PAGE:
Navigation Links
Conflict-affected countries receive less aid dedicated to reproductive health
Date:6/8/2009

Low income, conflict-affected countries such as Afghanistan, Sudan and Somalia receive less development money for reproductive health than countries that are not experiencing conflict, according to a new study in this week's PLoS Medicine.

United Nations indicators show that countries affected by conflict have greater reproductive health needs than those unaffected by conflict. There are several reasons for this disparity, such as war destroying health infrastructure and increasing the risk of sexual violence. Yet there is little information about the amount of international aid spent on reproductive health in poor countries that are experiencing conflict, even though many of these countries are dependent upon aid for basic health services.

In the new study, Preeti Patel of King's College London, Bayard Roberts of the London School of Hygiene and Tropical Medicine, and colleagues tried to address this gap in knowledge. The researchers quantified the amount of aid spent on reproductive health in low-income conflict affected countries, and compared this figure with the amount spent in poor countries that were not affected by conflict.

The researchers identified the 18 countries that are considered to be the least economically developed by the Organisation for Economic Co-operation and Development (OECD) that had undergone conflict in 2005. Using information on development assistance from databases maintained by the OECD and the United Nations, they found that an average of US $20.8 billion dollars of official development money was disbursed annually to these 18 countries. Out of this total, they found that US $509.3m (or 2.4%) was allocated to reproductive health. This amounts to just US $1.30 for each person per year in the eighteen countries undergoing conflict. In contrast, people in countries receiving aid that had not experienced conflict received 50% more for reproductive health issues.

In a related expert commentary on the new study, Paul Speigel and colleagues of the Office of the United Nations High Commissioner for Refugees, who were not involved with the study, say, "If the world is to meet the Millennium Development Goals, especially those related to child mortality, maternal health, and HIV/AIDS, then reproductive health issues related to conflict and post-conflict settings must be better understood and addressed in a more equitable manner than is currently the case." They also say that Patel and colleagues "have made a significant contribution to allow us to move forward."


'/>"/>

Contact: Andrew Hyde
press@plos.org
44-122-346-3330
Public Library of Science
Source:Eurekalert

Related medicine news :

1. DaVitas Kidney Calculator iPhone App Downloaded in 24 Countries
2. Americans Support U.S. Working to Improve Health in Developing Countries
3. Physicians for Human Rights and 20 Countries Demand Iran Release AIDS Doctors
4. A Mother's Report Card: The Best - and Worst - Countries for Mothers
5. New FDLI Book Maps Out Pharmacovigilance Provisions in More Than a Dozen Countries
6. Maplecroft Flu Pandemic Maps Reveal Countries Most at Risk
7. Pandemic study of 1918-1919 outbreak provides background and death rates for 14 European countries
8. Open source mobile technology software reinventing health care in developing countries
9. Scientists From 25 Countries Sequence Cow Genome
10. FRC Action: Obama Administration Working to Overturn Pro-Life Laws in Other Countries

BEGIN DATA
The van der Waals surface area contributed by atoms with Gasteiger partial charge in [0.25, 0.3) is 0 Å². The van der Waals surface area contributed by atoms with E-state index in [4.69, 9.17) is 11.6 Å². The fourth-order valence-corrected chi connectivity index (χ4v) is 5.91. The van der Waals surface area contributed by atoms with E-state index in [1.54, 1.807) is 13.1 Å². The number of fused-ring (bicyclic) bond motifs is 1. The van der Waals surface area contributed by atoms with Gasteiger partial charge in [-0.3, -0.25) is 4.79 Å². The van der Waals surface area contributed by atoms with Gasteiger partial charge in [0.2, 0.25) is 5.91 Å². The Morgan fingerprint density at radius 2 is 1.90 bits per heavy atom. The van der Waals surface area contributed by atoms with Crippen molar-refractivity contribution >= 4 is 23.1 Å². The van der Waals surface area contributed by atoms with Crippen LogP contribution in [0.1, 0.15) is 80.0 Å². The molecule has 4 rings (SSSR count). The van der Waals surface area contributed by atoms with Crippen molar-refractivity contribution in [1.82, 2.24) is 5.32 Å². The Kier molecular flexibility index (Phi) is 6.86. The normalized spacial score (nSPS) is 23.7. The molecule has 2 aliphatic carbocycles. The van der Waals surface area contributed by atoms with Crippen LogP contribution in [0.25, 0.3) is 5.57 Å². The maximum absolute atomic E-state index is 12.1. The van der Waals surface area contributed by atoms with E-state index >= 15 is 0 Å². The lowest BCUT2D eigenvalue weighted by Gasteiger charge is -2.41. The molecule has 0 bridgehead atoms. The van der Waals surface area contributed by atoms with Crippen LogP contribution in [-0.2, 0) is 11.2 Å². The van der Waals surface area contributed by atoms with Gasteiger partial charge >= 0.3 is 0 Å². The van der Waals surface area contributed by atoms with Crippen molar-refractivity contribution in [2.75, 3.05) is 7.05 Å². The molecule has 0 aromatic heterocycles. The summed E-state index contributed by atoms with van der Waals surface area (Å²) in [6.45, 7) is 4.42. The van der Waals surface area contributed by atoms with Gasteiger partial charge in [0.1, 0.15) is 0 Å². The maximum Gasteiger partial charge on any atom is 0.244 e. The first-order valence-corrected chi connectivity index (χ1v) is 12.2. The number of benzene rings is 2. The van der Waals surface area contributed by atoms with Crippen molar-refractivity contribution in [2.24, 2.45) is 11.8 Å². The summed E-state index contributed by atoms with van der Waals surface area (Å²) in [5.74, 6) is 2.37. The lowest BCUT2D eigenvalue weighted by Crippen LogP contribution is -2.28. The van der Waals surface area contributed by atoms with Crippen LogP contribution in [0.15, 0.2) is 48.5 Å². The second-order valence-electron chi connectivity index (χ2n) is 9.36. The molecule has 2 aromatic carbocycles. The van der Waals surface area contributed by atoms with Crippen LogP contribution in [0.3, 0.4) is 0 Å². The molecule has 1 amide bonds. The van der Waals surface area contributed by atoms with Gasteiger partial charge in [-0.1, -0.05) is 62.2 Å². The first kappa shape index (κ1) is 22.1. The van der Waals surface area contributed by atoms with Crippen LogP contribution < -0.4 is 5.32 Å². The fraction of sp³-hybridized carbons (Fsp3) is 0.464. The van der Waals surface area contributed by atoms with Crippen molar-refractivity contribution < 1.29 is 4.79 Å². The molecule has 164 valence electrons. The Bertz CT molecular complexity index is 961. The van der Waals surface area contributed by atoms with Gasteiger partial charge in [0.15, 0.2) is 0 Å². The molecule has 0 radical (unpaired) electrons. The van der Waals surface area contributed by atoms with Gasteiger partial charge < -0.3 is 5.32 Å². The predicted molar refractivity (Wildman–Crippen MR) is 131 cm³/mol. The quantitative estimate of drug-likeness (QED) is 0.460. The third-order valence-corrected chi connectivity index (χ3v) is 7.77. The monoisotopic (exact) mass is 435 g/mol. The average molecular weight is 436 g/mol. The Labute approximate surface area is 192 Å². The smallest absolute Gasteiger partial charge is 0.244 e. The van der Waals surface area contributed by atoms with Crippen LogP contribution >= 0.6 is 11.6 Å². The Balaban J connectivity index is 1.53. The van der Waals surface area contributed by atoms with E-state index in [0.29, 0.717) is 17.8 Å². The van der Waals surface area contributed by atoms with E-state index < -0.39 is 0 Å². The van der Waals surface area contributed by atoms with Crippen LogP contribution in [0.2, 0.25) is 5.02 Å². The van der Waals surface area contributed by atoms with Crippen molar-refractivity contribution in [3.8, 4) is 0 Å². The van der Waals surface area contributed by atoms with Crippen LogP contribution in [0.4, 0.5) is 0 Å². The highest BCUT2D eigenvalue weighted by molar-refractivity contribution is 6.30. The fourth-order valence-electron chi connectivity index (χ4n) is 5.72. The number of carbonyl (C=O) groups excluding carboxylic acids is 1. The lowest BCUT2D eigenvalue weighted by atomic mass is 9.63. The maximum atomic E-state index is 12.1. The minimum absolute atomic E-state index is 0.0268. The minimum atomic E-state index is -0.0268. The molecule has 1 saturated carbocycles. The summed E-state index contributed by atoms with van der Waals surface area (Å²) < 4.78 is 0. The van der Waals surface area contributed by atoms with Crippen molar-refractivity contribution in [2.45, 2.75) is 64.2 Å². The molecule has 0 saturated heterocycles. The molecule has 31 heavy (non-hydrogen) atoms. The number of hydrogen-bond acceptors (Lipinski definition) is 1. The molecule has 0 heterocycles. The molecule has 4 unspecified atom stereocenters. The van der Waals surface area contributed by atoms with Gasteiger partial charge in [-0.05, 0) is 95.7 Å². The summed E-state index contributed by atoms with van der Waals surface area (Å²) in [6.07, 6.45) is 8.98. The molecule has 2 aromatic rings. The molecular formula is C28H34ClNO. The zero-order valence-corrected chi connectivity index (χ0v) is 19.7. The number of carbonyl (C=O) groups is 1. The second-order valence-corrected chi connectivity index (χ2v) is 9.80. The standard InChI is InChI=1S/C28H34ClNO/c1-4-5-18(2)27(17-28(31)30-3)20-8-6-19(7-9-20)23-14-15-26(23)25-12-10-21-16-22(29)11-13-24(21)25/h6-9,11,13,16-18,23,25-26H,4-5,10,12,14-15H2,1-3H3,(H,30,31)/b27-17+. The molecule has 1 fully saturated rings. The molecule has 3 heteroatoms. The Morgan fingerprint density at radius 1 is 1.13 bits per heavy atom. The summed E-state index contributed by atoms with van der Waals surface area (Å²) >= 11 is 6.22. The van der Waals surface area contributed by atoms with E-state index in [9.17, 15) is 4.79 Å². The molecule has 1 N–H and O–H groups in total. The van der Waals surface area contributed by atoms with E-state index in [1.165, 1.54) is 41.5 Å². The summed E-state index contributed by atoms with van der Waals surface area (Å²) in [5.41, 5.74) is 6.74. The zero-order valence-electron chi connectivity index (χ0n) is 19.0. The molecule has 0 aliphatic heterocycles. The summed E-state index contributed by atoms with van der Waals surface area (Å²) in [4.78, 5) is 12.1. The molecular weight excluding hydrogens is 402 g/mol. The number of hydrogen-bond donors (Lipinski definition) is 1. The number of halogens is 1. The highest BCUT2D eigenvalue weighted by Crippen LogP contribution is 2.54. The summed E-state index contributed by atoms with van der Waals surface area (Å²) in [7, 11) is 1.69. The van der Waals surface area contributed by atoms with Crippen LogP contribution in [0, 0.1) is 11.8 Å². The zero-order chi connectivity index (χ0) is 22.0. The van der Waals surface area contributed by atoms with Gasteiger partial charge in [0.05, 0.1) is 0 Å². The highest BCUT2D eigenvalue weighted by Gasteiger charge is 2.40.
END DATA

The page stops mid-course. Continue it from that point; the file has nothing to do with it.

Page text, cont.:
11. EnVivo and Mitsubishi Tanabe Enter License Agreement on EVP-6124 in Japan, Korea, Taiwan and Other Asian Countries
Post Your Comments:
*Name:
*Comment:
*Email:
(Date:4/25/2017)... , ... April 25, 2017 , ... Lake Park Dental ... by using Invisalign® in Lutz, FL. With the help of this highly-effective, ... aesthetics with fewer potential complications, more discretion and less pain. , Drs. Sarah ...
(Date:4/25/2017)... (PRWEB) , ... April 25, 2017 , ... Buyers and ... recreational users to dispensaries and head shops –can’t help but be heartened by the ... the tell-tale cannabis odor aptly described as “skunk smell.” At last they can ...
(Date:4/25/2017)... ... April 25, 2017 , ... ... healthcare products, is introducing Flexadin UCII, part of the EQUISTRO line, at this ... joint health in horses at the immunologic level. , The scientifically-developed Flexadin UCII ...
(Date:4/24/2017)... ... April 24, 2017 , ... The Santana Telehealth Project was honored with the ... the American Telemedicine Association’s annual conference, on April 23 in Orlando, FL. , “I ... improve the lives of the poor and underserved in other parts of the world,” ...
(Date:4/24/2017)... ... ... Bright Pink , a national non-profit organization focusing on the prevention and early detection ... Pink is proud to announce Katie Thiede as their new Chief Executive Officer. In January, ... Chairman of the Board and launched a national search to find a visionary new leader ...
Breaking Medicine News(10 mins):
(Date:4/20/2017)... 2017 Eyevensys, a private biotechnology ... gene expression technology that enables the safe, local, sustained ... a wide range of ophthalmic diseases, announces it has ... Regulatory Agency (MHRA) to advance its technology into clinical ... The ...
(Date:4/20/2017)... , April 20, 2017 Research and ... Pharmaceutical Contract Manufacturing Services Market Analysis By Service (Manufacturing, Research), ... Forecasts, 2014 - 2025" report to their offering. ... The Latin American pharmaceutical ... billion by 2025 Low drug registration cost in ...
(Date:4/19/2017)... Cardiology devices segment is anticipated to reach the highest market ... segment is likely to create absolute $ opportunity of a ... By the end of 2027, Cardiology Devices segment is projected ... expanding at a CAGR of 18.4% over the forecast period. ... reprocessed medical devices market in terms of revenue ...
Breaking Medicine Technology: